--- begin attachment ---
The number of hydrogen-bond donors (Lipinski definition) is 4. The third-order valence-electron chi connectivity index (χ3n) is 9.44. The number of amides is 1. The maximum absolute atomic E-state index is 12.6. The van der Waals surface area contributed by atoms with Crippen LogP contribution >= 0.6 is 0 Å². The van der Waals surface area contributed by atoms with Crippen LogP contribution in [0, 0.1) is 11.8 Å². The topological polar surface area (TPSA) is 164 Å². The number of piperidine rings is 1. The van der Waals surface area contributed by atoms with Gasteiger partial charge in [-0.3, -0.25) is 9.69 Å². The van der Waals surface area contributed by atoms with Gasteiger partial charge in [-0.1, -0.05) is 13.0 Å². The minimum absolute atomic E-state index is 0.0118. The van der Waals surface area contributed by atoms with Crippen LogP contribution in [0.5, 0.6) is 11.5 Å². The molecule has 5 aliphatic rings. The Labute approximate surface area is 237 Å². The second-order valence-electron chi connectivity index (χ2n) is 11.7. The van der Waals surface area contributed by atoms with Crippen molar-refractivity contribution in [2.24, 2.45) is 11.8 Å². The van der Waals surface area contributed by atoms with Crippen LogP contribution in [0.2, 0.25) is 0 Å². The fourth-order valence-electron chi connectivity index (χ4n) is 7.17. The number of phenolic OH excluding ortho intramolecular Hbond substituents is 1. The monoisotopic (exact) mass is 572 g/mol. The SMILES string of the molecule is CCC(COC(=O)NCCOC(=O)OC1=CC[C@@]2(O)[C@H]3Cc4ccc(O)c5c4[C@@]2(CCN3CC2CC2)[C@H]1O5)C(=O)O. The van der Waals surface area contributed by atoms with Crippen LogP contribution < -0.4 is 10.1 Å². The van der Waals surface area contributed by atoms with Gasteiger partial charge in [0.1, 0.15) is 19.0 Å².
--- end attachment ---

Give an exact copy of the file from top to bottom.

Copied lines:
The number of hydrogen-bond donors (Lipinski definition) is 4. The third-order valence-electron chi connectivity index (χ3n) is 9.44. The number of amides is 1. The maximum absolute atomic E-state index is 12.6. The van der Waals surface area contributed by atoms with Crippen LogP contribution >= 0.6 is 0 Å². The van der Waals surface area contributed by atoms with Crippen LogP contribution in [0, 0.1) is 11.8 Å². The topological polar surface area (TPSA) is 164 Å². The number of piperidine rings is 1. The van der Waals surface area contributed by atoms with Gasteiger partial charge in [-0.3, -0.25) is 9.69 Å². The van der Waals surface area contributed by atoms with Gasteiger partial charge in [-0.1, -0.05) is 13.0 Å². The minimum absolute atomic E-state index is 0.0118. The van der Waals surface area contributed by atoms with Crippen LogP contribution in [0.5, 0.6) is 11.5 Å². The molecule has 5 aliphatic rings. The Labute approximate surface area is 237 Å². The second-order valence-electron chi connectivity index (χ2n) is 11.7. The van der Waals surface area contributed by atoms with Crippen molar-refractivity contribution in [2.24, 2.45) is 11.8 Å². The van der Waals surface area contributed by atoms with Crippen LogP contribution in [0.2, 0.25) is 0 Å². The fourth-order valence-electron chi connectivity index (χ4n) is 7.17. The number of phenolic OH excluding ortho intramolecular Hbond substituents is 1. The monoisotopic (exact) mass is 572 g/mol. The SMILES string of the molecule is CCC(COC(=O)NCCOC(=O)OC1=CC[C@@]2(O)[C@H]3Cc4ccc(O)c5c4[C@@]2(CCN3CC2CC2)[C@H]1O5)C(=O)O. The van der Waals surface area contributed by atoms with Crippen LogP contribution < -0.4 is 10.1 Å². The van der Waals surface area contributed by atoms with Gasteiger partial charge in [0.1, 0.15) is 19.0 Å².